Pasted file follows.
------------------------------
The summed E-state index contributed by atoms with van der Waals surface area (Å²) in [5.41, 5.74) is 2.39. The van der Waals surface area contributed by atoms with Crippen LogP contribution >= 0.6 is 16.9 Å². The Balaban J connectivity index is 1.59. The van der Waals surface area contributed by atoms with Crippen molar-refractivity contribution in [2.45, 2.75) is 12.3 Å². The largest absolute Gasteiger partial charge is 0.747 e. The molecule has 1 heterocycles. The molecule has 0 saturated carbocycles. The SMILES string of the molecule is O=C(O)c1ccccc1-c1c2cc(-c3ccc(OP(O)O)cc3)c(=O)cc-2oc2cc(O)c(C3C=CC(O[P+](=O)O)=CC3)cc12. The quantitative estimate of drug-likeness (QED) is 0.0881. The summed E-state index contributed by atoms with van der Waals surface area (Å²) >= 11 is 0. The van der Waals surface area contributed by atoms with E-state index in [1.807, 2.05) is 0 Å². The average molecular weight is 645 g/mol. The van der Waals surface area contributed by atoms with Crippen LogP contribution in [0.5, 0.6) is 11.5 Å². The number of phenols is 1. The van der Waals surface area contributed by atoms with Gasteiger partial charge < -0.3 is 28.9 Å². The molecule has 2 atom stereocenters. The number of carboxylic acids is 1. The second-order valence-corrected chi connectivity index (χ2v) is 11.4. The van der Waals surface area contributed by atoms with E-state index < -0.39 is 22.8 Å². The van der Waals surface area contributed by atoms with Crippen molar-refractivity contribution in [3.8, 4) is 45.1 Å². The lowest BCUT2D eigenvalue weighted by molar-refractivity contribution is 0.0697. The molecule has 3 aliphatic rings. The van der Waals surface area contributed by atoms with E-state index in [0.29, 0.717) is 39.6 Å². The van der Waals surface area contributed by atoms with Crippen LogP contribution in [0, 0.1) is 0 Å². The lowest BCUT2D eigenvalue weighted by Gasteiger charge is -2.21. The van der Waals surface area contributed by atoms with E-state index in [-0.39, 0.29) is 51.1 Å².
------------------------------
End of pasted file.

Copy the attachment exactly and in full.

The summed E-state index contributed by atoms with van der Waals surface area (Å²) in [5.41, 5.74) is 2.39. The van der Waals surface area contributed by atoms with Crippen LogP contribution >= 0.6 is 16.9 Å². The Balaban J connectivity index is 1.59. The van der Waals surface area contributed by atoms with Crippen molar-refractivity contribution in [2.45, 2.75) is 12.3 Å². The largest absolute Gasteiger partial charge is 0.747 e. The molecule has 1 heterocycles. The molecule has 0 saturated carbocycles. The SMILES string of the molecule is O=C(O)c1ccccc1-c1c2cc(-c3ccc(OP(O)O)cc3)c(=O)cc-2oc2cc(O)c(C3C=CC(O[P+](=O)O)=CC3)cc12. The quantitative estimate of drug-likeness (QED) is 0.0881. The summed E-state index contributed by atoms with van der Waals surface area (Å²) >= 11 is 0. The van der Waals surface area contributed by atoms with E-state index in [1.807, 2.05) is 0 Å². The average molecular weight is 645 g/mol. The van der Waals surface area contributed by atoms with Crippen LogP contribution in [0.5, 0.6) is 11.5 Å². The number of phenols is 1. The van der Waals surface area contributed by atoms with Gasteiger partial charge < -0.3 is 28.9 Å². The molecule has 2 atom stereocenters. The number of carboxylic acids is 1. The second-order valence-corrected chi connectivity index (χ2v) is 11.4. The van der Waals surface area contributed by atoms with E-state index < -0.39 is 22.8 Å². The van der Waals surface area contributed by atoms with Crippen molar-refractivity contribution in [3.8, 4) is 45.1 Å². The lowest BCUT2D eigenvalue weighted by molar-refractivity contribution is 0.0697. The molecule has 3 aliphatic rings. The van der Waals surface area contributed by atoms with E-state index in [0.29, 0.717) is 39.6 Å². The van der Waals surface area contributed by atoms with Crippen LogP contribution in [0, 0.1) is 0 Å². The lowest BCUT2D eigenvalue weighted by Gasteiger charge is -2.21. The van der Waals surface area contributed by atoms with E-state index in [-0.39, 0.29) is 51.1 Å².